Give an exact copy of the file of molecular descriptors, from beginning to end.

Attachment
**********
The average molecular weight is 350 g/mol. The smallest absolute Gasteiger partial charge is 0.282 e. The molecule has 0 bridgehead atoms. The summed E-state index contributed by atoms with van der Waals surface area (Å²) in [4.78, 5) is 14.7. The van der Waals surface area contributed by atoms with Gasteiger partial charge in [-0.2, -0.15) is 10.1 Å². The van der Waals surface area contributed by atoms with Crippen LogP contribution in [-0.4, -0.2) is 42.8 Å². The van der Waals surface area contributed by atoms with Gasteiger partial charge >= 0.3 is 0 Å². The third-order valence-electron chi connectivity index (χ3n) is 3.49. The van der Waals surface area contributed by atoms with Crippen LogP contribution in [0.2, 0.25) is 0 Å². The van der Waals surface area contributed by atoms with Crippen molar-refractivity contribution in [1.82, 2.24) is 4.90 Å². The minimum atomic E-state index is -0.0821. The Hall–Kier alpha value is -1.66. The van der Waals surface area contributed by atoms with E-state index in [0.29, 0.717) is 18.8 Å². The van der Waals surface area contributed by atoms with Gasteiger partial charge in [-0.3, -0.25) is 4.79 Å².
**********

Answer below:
The average molecular weight is 350 g/mol. The smallest absolute Gasteiger partial charge is 0.282 e. The molecule has 0 bridgehead atoms. The summed E-state index contributed by atoms with van der Waals surface area (Å²) in [4.78, 5) is 14.7. The van der Waals surface area contributed by atoms with Gasteiger partial charge in [-0.2, -0.15) is 10.1 Å². The van der Waals surface area contributed by atoms with Crippen LogP contribution in [-0.4, -0.2) is 42.8 Å². The van der Waals surface area contributed by atoms with Gasteiger partial charge >= 0.3 is 0 Å². The third-order valence-electron chi connectivity index (χ3n) is 3.49. The van der Waals surface area contributed by atoms with Crippen LogP contribution in [0.2, 0.25) is 0 Å². The van der Waals surface area contributed by atoms with Crippen molar-refractivity contribution in [1.82, 2.24) is 4.90 Å². The minimum atomic E-state index is -0.0821. The Hall–Kier alpha value is -1.66. The van der Waals surface area contributed by atoms with E-state index in [0.29, 0.717) is 18.8 Å². The van der Waals surface area contributed by atoms with Gasteiger partial charge in [-0.3, -0.25) is 4.79 Å².